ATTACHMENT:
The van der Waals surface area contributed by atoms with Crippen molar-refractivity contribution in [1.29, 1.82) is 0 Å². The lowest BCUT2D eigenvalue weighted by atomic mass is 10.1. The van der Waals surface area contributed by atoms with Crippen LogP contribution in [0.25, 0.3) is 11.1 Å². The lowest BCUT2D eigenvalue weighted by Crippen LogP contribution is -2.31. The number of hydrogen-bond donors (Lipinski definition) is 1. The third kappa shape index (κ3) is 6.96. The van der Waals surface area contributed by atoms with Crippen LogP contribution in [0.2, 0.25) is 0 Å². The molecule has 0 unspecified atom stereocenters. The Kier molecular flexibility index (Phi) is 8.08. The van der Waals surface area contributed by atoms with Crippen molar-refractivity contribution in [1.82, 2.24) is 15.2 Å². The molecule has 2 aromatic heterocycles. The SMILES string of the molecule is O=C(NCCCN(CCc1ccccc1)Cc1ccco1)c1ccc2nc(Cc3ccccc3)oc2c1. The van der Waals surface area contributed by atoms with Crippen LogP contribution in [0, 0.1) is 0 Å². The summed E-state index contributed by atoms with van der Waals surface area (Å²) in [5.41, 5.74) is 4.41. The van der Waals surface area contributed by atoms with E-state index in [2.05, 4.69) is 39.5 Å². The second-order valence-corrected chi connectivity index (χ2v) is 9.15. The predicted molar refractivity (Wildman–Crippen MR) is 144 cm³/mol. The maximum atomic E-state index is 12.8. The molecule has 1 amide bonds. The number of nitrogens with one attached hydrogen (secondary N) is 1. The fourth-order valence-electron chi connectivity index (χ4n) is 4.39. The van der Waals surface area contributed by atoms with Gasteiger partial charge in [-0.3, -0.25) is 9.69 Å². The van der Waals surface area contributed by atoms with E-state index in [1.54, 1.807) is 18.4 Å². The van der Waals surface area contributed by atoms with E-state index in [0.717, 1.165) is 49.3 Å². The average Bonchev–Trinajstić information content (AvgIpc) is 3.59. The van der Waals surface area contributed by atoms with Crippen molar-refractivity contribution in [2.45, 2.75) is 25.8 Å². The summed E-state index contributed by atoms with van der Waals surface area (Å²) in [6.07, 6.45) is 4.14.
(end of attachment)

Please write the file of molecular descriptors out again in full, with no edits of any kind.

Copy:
The van der Waals surface area contributed by atoms with Crippen molar-refractivity contribution in [1.29, 1.82) is 0 Å². The lowest BCUT2D eigenvalue weighted by atomic mass is 10.1. The van der Waals surface area contributed by atoms with Crippen LogP contribution in [0.25, 0.3) is 11.1 Å². The lowest BCUT2D eigenvalue weighted by Crippen LogP contribution is -2.31. The number of hydrogen-bond donors (Lipinski definition) is 1. The third kappa shape index (κ3) is 6.96. The van der Waals surface area contributed by atoms with Crippen LogP contribution in [0.2, 0.25) is 0 Å². The molecule has 0 unspecified atom stereocenters. The Kier molecular flexibility index (Phi) is 8.08. The van der Waals surface area contributed by atoms with Crippen molar-refractivity contribution in [1.82, 2.24) is 15.2 Å². The molecule has 2 aromatic heterocycles. The SMILES string of the molecule is O=C(NCCCN(CCc1ccccc1)Cc1ccco1)c1ccc2nc(Cc3ccccc3)oc2c1. The van der Waals surface area contributed by atoms with Crippen LogP contribution in [0, 0.1) is 0 Å². The summed E-state index contributed by atoms with van der Waals surface area (Å²) in [5.41, 5.74) is 4.41. The van der Waals surface area contributed by atoms with E-state index in [2.05, 4.69) is 39.5 Å². The second-order valence-corrected chi connectivity index (χ2v) is 9.15. The predicted molar refractivity (Wildman–Crippen MR) is 144 cm³/mol. The maximum atomic E-state index is 12.8. The molecule has 1 amide bonds. The number of nitrogens with one attached hydrogen (secondary N) is 1. The fourth-order valence-electron chi connectivity index (χ4n) is 4.39. The van der Waals surface area contributed by atoms with Gasteiger partial charge in [-0.3, -0.25) is 9.69 Å². The van der Waals surface area contributed by atoms with E-state index in [1.54, 1.807) is 18.4 Å². The van der Waals surface area contributed by atoms with E-state index in [0.717, 1.165) is 49.3 Å². The average Bonchev–Trinajstić information content (AvgIpc) is 3.59. The van der Waals surface area contributed by atoms with Crippen molar-refractivity contribution in [2.45, 2.75) is 25.8 Å². The summed E-state index contributed by atoms with van der Waals surface area (Å²) in [6.07, 6.45) is 4.14.